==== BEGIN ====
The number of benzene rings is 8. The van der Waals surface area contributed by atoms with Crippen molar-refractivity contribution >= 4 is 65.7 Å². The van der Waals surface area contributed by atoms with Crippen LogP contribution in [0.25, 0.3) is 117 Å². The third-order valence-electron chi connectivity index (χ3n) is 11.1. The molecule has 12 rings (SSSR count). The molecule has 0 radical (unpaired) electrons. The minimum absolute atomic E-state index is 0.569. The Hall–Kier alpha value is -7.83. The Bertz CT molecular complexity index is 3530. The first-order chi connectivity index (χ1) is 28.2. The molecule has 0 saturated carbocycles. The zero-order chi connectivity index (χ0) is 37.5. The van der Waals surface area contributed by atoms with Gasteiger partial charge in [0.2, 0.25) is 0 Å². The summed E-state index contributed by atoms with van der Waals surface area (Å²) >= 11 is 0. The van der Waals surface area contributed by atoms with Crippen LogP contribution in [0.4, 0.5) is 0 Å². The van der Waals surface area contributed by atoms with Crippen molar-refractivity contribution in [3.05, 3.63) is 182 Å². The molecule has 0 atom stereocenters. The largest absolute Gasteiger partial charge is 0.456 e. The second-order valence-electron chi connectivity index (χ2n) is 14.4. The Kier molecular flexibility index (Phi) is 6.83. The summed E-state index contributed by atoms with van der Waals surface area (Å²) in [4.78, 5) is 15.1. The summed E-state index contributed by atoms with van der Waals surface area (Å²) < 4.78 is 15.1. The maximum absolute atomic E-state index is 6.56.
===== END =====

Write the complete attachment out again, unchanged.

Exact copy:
The number of benzene rings is 8. The van der Waals surface area contributed by atoms with Crippen molar-refractivity contribution >= 4 is 65.7 Å². The van der Waals surface area contributed by atoms with Crippen LogP contribution in [0.25, 0.3) is 117 Å². The third-order valence-electron chi connectivity index (χ3n) is 11.1. The molecule has 12 rings (SSSR count). The molecule has 0 radical (unpaired) electrons. The minimum absolute atomic E-state index is 0.569. The Hall–Kier alpha value is -7.83. The Bertz CT molecular complexity index is 3530. The first-order chi connectivity index (χ1) is 28.2. The molecule has 0 saturated carbocycles. The zero-order chi connectivity index (χ0) is 37.5. The van der Waals surface area contributed by atoms with Gasteiger partial charge in [0.2, 0.25) is 0 Å². The summed E-state index contributed by atoms with van der Waals surface area (Å²) >= 11 is 0. The van der Waals surface area contributed by atoms with Crippen LogP contribution in [0.4, 0.5) is 0 Å². The van der Waals surface area contributed by atoms with Crippen molar-refractivity contribution in [3.05, 3.63) is 182 Å². The molecule has 0 atom stereocenters. The largest absolute Gasteiger partial charge is 0.456 e. The second-order valence-electron chi connectivity index (χ2n) is 14.4. The Kier molecular flexibility index (Phi) is 6.83. The summed E-state index contributed by atoms with van der Waals surface area (Å²) in [4.78, 5) is 15.1. The summed E-state index contributed by atoms with van der Waals surface area (Å²) < 4.78 is 15.1. The maximum absolute atomic E-state index is 6.56.